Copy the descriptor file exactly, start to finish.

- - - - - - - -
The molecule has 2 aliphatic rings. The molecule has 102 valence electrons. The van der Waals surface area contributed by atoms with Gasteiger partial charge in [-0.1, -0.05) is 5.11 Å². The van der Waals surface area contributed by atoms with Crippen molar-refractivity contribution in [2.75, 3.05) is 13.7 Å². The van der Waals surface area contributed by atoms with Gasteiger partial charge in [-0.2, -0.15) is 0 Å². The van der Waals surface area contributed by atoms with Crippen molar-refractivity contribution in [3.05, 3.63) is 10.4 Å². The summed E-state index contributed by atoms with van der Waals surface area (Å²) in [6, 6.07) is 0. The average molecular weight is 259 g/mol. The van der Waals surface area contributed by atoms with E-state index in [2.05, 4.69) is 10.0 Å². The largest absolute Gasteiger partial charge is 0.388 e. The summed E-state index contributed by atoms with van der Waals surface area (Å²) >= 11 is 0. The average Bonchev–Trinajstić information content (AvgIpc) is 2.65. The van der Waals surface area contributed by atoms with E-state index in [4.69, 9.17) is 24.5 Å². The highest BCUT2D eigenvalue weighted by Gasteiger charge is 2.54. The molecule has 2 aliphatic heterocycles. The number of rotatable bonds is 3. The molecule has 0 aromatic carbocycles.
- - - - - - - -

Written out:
The molecule has 2 aliphatic rings. The molecule has 102 valence electrons. The van der Waals surface area contributed by atoms with Gasteiger partial charge in [-0.1, -0.05) is 5.11 Å². The van der Waals surface area contributed by atoms with Crippen molar-refractivity contribution in [2.75, 3.05) is 13.7 Å². The van der Waals surface area contributed by atoms with Gasteiger partial charge in [-0.2, -0.15) is 0 Å². The van der Waals surface area contributed by atoms with Crippen molar-refractivity contribution in [3.05, 3.63) is 10.4 Å². The summed E-state index contributed by atoms with van der Waals surface area (Å²) in [6, 6.07) is 0. The average molecular weight is 259 g/mol. The van der Waals surface area contributed by atoms with E-state index in [2.05, 4.69) is 10.0 Å². The largest absolute Gasteiger partial charge is 0.388 e. The summed E-state index contributed by atoms with van der Waals surface area (Å²) >= 11 is 0. The average Bonchev–Trinajstić information content (AvgIpc) is 2.65. The van der Waals surface area contributed by atoms with E-state index in [4.69, 9.17) is 24.5 Å². The highest BCUT2D eigenvalue weighted by Gasteiger charge is 2.54. The molecule has 2 aliphatic heterocycles. The number of rotatable bonds is 3. The molecule has 0 aromatic carbocycles.